Writing from his own first-hand experiences in service and delivery jobs, Max Wilkinson wrote Rainer during lockdown in 2020 when the streets were apocalyptically quiet.
The production opens the new summer season for the Arcola’s acclaimed Arcola Outside space, after being developed through their Today I’m Wiser Festival in 2021.
Max is an award-winning script writer, fascinated with the blurred line between performance and theatre and characters navigating an increasingly absurd world. He has won the Screen to Screen Award, the Prix Royal and was a finalist for the Nick Darke Award, Theatre Uncut’s Prize for Political Writing and recently, Samuel French’s Off Broadway Award.
Rainer is at Arcola Outside 1st – 18th June 2022.
Rainer is returning to Arcola Outside, what can you tell us about the play?
So, Rainer is about a delivery rider who rides around London each night, observing characters and lives through the doorway. She’s a kind of passionate loner/flaneur who’s fascinated with people and mythologising the city but terrified of letting anyone in.
She’s also a budding writer and, as she delivers, invisible to everyone around her, she secretly documents the people and things she encounters. She also builds relationships with some of the people she delivers too and she’s naturally quite caring too. But she’s desperately lonely too and sort of drowning in her own isolation which is the conflict of the piece. But it’s also from a genuine love of London and all the characters you meet.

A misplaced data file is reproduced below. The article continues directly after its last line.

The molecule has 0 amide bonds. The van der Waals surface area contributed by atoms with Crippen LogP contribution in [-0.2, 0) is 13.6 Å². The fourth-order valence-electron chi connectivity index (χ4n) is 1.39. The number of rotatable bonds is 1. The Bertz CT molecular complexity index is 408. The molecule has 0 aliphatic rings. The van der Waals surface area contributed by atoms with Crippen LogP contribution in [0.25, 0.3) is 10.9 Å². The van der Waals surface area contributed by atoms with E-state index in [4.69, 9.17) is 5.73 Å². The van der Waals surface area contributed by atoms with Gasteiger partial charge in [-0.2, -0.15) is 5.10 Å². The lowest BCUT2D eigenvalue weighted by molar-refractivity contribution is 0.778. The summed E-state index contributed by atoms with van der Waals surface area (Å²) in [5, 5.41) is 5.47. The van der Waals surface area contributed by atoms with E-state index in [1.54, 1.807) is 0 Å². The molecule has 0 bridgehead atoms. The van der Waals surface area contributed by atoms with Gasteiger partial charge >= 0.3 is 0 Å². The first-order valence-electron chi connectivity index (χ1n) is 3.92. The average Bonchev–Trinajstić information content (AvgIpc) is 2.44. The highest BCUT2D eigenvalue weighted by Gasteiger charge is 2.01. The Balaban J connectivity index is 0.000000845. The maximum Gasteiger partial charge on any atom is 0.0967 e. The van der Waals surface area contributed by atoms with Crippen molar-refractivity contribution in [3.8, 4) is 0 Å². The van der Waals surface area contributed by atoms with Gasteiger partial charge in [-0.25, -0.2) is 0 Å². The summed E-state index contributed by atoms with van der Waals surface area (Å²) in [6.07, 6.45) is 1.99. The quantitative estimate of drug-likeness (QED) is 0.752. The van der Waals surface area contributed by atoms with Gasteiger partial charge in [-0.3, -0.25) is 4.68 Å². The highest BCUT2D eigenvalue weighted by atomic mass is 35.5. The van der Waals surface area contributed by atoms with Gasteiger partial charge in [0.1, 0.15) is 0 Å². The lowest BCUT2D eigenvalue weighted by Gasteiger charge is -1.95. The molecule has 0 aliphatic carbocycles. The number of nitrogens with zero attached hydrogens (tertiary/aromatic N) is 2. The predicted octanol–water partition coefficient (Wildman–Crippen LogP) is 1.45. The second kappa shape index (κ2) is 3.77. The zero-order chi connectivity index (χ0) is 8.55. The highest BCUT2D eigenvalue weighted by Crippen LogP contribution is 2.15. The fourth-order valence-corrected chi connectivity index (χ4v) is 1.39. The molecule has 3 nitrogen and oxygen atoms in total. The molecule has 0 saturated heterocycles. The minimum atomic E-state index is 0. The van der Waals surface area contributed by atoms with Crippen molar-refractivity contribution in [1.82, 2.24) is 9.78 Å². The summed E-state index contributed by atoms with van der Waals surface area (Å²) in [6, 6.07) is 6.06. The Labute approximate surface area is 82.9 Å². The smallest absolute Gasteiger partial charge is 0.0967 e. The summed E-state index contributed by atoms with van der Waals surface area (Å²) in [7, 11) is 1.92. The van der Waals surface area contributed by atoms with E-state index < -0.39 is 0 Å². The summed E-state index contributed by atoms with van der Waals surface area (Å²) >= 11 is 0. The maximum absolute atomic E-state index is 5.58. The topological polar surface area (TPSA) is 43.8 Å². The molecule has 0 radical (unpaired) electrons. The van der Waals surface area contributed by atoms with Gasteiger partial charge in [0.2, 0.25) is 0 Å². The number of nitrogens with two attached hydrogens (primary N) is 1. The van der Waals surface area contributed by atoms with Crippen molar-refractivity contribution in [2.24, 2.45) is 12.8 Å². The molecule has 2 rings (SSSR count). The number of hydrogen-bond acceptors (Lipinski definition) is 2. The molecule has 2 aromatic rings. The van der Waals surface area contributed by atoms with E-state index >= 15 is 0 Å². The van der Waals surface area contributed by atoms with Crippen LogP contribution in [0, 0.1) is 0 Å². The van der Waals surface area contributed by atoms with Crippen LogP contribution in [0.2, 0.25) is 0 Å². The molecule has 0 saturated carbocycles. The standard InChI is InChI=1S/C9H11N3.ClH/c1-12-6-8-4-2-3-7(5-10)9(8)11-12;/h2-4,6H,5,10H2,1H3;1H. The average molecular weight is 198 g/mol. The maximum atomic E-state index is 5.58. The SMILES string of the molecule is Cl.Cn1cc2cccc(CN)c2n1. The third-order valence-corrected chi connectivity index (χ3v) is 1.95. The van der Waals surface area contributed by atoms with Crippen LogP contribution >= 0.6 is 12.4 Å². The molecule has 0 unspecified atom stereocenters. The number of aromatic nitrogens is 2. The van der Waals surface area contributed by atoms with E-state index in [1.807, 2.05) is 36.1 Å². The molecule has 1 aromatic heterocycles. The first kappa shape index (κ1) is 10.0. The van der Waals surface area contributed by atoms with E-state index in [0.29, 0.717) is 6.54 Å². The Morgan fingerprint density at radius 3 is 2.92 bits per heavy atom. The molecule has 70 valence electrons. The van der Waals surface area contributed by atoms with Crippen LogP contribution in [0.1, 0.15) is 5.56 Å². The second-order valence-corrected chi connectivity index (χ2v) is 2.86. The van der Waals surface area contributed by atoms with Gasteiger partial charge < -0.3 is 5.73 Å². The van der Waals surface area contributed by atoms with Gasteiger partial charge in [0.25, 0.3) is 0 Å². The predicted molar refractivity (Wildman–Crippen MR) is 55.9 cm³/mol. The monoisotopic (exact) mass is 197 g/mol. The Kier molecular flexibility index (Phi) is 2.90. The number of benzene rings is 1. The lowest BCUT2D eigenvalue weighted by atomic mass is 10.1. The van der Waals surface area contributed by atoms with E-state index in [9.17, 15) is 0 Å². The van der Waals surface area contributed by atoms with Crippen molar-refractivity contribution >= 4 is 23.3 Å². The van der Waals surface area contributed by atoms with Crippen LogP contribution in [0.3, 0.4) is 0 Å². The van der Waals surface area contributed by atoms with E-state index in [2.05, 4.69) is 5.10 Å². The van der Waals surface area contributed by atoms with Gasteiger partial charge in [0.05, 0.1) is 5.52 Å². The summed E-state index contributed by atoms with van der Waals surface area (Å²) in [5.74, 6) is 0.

Basically, it’s a bit like that film Amelie but on smack.
What inspired you to write it?
I’ve always wanted to make a ‘City Play’ or film, where the city and its residents are as important as the central character. Things like Dylan Thomas’s Under Milkwood, Goodbye to Berlin, Virginia Woolf, stuff like that. But also with this fierce but lonely, sort of wandering poet at the centre of it.
Films like Mike Leigh’s Naked and Jean Rhys’s writings. A lonely romantic who is desperate for connection, secretly but hides behind misanthropy.